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Never before have social issues been more at the centre of public and private debate. From concerns about sustainability and the future of the planet to the introduction of smoking bans, there is a growing recognition that social marketing has a role to play in achieving a wide range of social goals. This free course, Social marketing, examines the nature of social marketing and how the adoption of marketing concepts, frameworks and techniques developed for commercial marketers can be applied to the solution of social problems.
After studying this course, you should be able to:
- describe and explain the meaning and nature of social marketing
- analyse social marketing problems and suggest ways of solving these
- recognise the range of stakeholders involved in social marketing programmes and their role as target markets
- assess the role of branding, social advertising and other communications in achieving behavioural change.
- Current section: Introduction
- Learning outcomes
- 1 Course overview
- 2 Understanding the nature of social marketing
- 3 Understanding consumer behaviour
- 4 Stakeholders and target markets
- 5 The role of communications and branding in social marketing programmes
- 6 Course questions
- 7 Conclusion
- Keep on learning
Study this free course
Enrol to access the full course, get recognition for the skills you learn, track your progress and on completion gain a statement of participation to demonstrate your learning to others. Make your learning visible!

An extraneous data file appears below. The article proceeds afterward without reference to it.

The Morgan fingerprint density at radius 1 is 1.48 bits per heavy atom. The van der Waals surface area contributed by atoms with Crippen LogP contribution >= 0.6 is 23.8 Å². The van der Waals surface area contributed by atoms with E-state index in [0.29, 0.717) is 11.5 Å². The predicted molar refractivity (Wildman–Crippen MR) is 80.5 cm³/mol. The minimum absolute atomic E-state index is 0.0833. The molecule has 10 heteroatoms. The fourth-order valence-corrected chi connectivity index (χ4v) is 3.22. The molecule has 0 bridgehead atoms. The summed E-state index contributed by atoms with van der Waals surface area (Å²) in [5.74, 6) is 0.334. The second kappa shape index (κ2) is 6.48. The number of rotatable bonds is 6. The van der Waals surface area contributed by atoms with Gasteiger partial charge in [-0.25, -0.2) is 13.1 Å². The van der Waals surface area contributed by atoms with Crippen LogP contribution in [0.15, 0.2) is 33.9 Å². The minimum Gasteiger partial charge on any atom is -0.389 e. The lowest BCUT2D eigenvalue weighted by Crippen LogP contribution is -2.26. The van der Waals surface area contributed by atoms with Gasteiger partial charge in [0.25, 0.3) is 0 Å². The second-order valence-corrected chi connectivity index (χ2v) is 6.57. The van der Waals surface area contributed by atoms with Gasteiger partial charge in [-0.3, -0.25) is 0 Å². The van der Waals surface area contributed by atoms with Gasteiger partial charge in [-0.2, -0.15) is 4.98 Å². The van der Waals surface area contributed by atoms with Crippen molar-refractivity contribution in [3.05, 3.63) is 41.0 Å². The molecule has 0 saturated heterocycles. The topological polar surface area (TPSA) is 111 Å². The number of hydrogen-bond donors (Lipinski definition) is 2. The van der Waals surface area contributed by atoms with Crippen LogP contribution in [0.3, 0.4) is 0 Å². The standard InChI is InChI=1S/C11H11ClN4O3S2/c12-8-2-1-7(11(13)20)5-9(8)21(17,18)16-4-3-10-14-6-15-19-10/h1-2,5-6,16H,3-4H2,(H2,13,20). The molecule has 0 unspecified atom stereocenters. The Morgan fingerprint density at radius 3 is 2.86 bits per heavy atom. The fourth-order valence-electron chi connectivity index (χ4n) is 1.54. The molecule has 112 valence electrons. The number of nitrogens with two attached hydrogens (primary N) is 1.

This OpenLearn course examines the nature of social marketing and how the adoption of marketing concepts, frameworks and techniques developed for commercial marketers can be applied to the solution of social problems. Primarily, social marketing aims to effect behavioural change in the pursuit of social goals and objectives, as opposed to financial or other objectives.
This OpenLearn course is an adapted extract from the Open University course
Copyright & revisions
Originally published: Wednesday, 6th July 2011
Last updated on: Thursday, 11th February 2016
- Creative-Commons: The Open University is proud to release this free course under a Creative Commons licence. However, any third-party materials featured within it are used with permission and are not ours to give away. These materials are not subject to the Creative Commons licence. See terms and conditions. Full details can be found in the Acknowledgements and our FAQs section.
- This site has Copy Reuse Tracking enabled - see our FAQs for more information.
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